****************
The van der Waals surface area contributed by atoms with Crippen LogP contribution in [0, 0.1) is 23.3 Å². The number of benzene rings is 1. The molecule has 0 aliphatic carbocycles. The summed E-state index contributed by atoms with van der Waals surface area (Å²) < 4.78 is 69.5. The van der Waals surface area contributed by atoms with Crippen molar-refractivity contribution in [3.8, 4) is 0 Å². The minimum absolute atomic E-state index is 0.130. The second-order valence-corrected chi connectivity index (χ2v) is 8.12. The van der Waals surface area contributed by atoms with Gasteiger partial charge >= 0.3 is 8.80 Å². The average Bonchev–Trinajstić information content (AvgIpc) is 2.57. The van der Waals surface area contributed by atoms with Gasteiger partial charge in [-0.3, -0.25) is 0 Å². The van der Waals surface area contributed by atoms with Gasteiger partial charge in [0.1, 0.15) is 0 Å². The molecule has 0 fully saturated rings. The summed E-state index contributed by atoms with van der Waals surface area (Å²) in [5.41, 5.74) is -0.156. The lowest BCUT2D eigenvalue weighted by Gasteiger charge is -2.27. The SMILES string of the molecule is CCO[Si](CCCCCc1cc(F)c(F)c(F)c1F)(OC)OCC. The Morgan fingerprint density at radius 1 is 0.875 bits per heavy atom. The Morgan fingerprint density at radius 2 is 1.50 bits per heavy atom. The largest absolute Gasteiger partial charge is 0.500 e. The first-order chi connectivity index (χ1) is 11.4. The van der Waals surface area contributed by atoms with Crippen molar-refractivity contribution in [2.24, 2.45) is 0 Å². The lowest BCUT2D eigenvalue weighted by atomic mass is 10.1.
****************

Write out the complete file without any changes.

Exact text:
The van der Waals surface area contributed by atoms with Crippen LogP contribution in [0, 0.1) is 23.3 Å². The number of benzene rings is 1. The molecule has 0 aliphatic carbocycles. The summed E-state index contributed by atoms with van der Waals surface area (Å²) < 4.78 is 69.5. The van der Waals surface area contributed by atoms with Crippen molar-refractivity contribution in [3.8, 4) is 0 Å². The minimum absolute atomic E-state index is 0.130. The second-order valence-corrected chi connectivity index (χ2v) is 8.12. The van der Waals surface area contributed by atoms with Gasteiger partial charge >= 0.3 is 8.80 Å². The average Bonchev–Trinajstić information content (AvgIpc) is 2.57. The van der Waals surface area contributed by atoms with Gasteiger partial charge in [-0.3, -0.25) is 0 Å². The van der Waals surface area contributed by atoms with Gasteiger partial charge in [0.1, 0.15) is 0 Å². The molecule has 0 fully saturated rings. The summed E-state index contributed by atoms with van der Waals surface area (Å²) in [5.41, 5.74) is -0.156. The lowest BCUT2D eigenvalue weighted by Gasteiger charge is -2.27. The SMILES string of the molecule is CCO[Si](CCCCCc1cc(F)c(F)c(F)c1F)(OC)OCC. The Morgan fingerprint density at radius 1 is 0.875 bits per heavy atom. The Morgan fingerprint density at radius 2 is 1.50 bits per heavy atom. The largest absolute Gasteiger partial charge is 0.500 e. The first-order chi connectivity index (χ1) is 11.4. The van der Waals surface area contributed by atoms with Crippen molar-refractivity contribution in [2.24, 2.45) is 0 Å². The lowest BCUT2D eigenvalue weighted by atomic mass is 10.1.